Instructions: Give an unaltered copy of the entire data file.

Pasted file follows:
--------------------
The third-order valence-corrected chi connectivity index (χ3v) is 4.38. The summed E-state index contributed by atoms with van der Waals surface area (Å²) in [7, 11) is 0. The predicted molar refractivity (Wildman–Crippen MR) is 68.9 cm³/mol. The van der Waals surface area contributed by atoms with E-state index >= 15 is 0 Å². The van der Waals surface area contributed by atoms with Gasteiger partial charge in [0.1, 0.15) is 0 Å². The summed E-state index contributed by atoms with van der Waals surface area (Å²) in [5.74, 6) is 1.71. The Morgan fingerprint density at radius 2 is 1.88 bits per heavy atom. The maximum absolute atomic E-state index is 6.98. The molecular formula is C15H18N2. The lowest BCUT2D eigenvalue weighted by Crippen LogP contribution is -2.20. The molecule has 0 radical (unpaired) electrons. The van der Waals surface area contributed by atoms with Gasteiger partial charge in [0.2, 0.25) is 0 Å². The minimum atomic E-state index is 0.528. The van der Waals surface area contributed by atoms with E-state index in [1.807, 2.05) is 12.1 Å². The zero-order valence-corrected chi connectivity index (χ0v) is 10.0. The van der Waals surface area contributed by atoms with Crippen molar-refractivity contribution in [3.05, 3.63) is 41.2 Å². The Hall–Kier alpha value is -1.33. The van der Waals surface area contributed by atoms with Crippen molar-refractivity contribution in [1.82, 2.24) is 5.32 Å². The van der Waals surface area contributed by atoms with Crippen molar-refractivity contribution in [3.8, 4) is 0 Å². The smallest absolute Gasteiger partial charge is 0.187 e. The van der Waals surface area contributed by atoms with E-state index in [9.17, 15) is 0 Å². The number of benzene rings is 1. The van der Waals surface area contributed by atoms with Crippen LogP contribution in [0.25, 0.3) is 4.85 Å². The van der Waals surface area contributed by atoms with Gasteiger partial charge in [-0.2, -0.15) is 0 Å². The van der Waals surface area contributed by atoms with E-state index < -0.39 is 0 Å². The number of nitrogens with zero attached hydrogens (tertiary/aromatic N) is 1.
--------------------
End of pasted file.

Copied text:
The third-order valence-corrected chi connectivity index (χ3v) is 4.38. The summed E-state index contributed by atoms with van der Waals surface area (Å²) in [7, 11) is 0. The predicted molar refractivity (Wildman–Crippen MR) is 68.9 cm³/mol. The van der Waals surface area contributed by atoms with E-state index >= 15 is 0 Å². The van der Waals surface area contributed by atoms with Gasteiger partial charge in [0.1, 0.15) is 0 Å². The summed E-state index contributed by atoms with van der Waals surface area (Å²) in [5.74, 6) is 1.71. The Morgan fingerprint density at radius 2 is 1.88 bits per heavy atom. The maximum absolute atomic E-state index is 6.98. The molecular formula is C15H18N2. The lowest BCUT2D eigenvalue weighted by Crippen LogP contribution is -2.20. The molecule has 0 radical (unpaired) electrons. The van der Waals surface area contributed by atoms with Gasteiger partial charge in [0.2, 0.25) is 0 Å². The minimum atomic E-state index is 0.528. The van der Waals surface area contributed by atoms with E-state index in [1.807, 2.05) is 12.1 Å². The zero-order valence-corrected chi connectivity index (χ0v) is 10.0. The van der Waals surface area contributed by atoms with Crippen molar-refractivity contribution in [3.05, 3.63) is 41.2 Å². The Hall–Kier alpha value is -1.33. The van der Waals surface area contributed by atoms with Crippen molar-refractivity contribution in [1.82, 2.24) is 5.32 Å². The van der Waals surface area contributed by atoms with Crippen molar-refractivity contribution in [3.8, 4) is 0 Å². The smallest absolute Gasteiger partial charge is 0.187 e. The van der Waals surface area contributed by atoms with E-state index in [9.17, 15) is 0 Å². The number of benzene rings is 1. The van der Waals surface area contributed by atoms with Crippen LogP contribution in [0.25, 0.3) is 4.85 Å². The van der Waals surface area contributed by atoms with Gasteiger partial charge in [-0.2, -0.15) is 0 Å². The van der Waals surface area contributed by atoms with E-state index < -0.39 is 0 Å². The number of nitrogens with zero attached hydrogens (tertiary/aromatic N) is 1.